The culmination of Step 1…packing and planning…
This is the unfun aspect of travelling: packing, organizing, buying stuff, ordering new country visas and paperwork galore. For third world volunteering, this takes about a year’s effort, at least for us.
I’ve been accumulating dried food goods, and reading lights, hand wipes and Bear Paws for quite some time. Our son’s luggage has Thanksgiving dinner: Stove Top Stuffing, and packages of gravy and Yorkshire pudding. Our daughter’s suitcase has Halloween: Reeses pieces and pumpkin marshmallow candies. My husband has absolutely no clothing in his 45 pound luggage. Rather, boxes of gloves, a doctor’s medical bag, boots, masks, foley catheters, sutures and an array of pharmacia, and one soccer ball.
Where are your two shirts and pair of pants, I ask (note to reader: one month trip).
I’ve packed four shirts this time. And it’s all in my backpack. He was inspired by Peirce Brosnan in the Thomas Crown Affair.
Hannah and I, on the other hand, are inspired by those rich English dames that traveled abrrrrroad for six months. We realized we’d forgotten our flat iron at home, so we bought a cheap replacement.
The coolest items I purchased on this trip list are the LifeStraw bottle and a SteriPen. The LifeStraw bottle appears to be a regular drinking bottle, but it filters most bacteria and protozoa from the bottle of water, that come from pretty much any source. The SteriPen, even cooler, requires just a dip of the light for about forty five seconds and all the virus, protozoa, and bacteria are dead. Magic! No eight hours of filtering in the equatorial sun!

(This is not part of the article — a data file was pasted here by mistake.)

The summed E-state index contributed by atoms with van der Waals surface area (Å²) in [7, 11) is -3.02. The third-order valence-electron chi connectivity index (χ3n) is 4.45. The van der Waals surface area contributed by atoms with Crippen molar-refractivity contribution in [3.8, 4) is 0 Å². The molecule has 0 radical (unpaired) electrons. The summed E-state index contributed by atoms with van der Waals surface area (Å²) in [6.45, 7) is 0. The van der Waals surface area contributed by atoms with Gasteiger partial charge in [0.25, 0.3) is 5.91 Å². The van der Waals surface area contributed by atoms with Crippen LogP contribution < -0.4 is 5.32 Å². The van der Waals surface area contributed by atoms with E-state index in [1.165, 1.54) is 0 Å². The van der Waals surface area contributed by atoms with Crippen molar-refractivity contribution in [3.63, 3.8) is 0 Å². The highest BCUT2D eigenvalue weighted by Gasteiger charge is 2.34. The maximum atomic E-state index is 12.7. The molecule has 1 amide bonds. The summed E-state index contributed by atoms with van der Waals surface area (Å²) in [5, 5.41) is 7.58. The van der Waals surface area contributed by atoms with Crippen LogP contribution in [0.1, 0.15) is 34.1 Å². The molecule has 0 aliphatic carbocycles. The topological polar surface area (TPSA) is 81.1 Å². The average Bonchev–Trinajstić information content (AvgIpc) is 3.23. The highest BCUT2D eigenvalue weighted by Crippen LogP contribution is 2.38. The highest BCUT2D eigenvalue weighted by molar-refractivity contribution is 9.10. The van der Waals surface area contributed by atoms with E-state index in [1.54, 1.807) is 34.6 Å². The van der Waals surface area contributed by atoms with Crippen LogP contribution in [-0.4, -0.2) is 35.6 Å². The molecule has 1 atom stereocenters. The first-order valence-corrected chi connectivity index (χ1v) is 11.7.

A friend thinks I need not pack the kids’ math books, and she’d be right that the kids don’t think so either. But it maintains normality for a wee siesta in the middle of the day. Yes, they add more weight to my kids back, but isn’t that just a metaphor for math anyway?
When we were leaving the Staybridge Suites to drive to the airport, my daughter sat on the sofa, stroking it: “Farewell, civilization, farewell”. We’re heading first to the land of waffles and cheese, clogs and tulips, Van Gogh and canals, decorated with European architecture. And if you break down the word civilization, you will realize we aren’t leaving civilization at all. Familiarity, yes. Common comforts, certainly. Civilization, no.
We want to help where we can, and we’re willing to sacrifice a little mula, and comfort, but I could have been overheard to say I think we need to plan for a lap pool at our newly built home next year. I might also have had a half hour airport massage before I boarded the KLM plane (there was a ten hour travel day on Saturday to get to the airport).
I’m either far more relaxed, or far more experienced, because I only took one day, the day before our first travel day, to pack. Yes, I’ve been gathering a mountain of stuff, but not actually packing. I told the kids there’d be no studies that day. Instead, we packed AND cleaned. We wouldn’t normally add this to our repertoire, but we had an opportunity to share our home with another family that intends to head to Africa next year. A God-thing? I’d say so.
At the end of our packing day, we had six hardcover luggage pieces and six backpacks lined up at the door.
The Culmination of Step 2, still in process…travelling to our destination…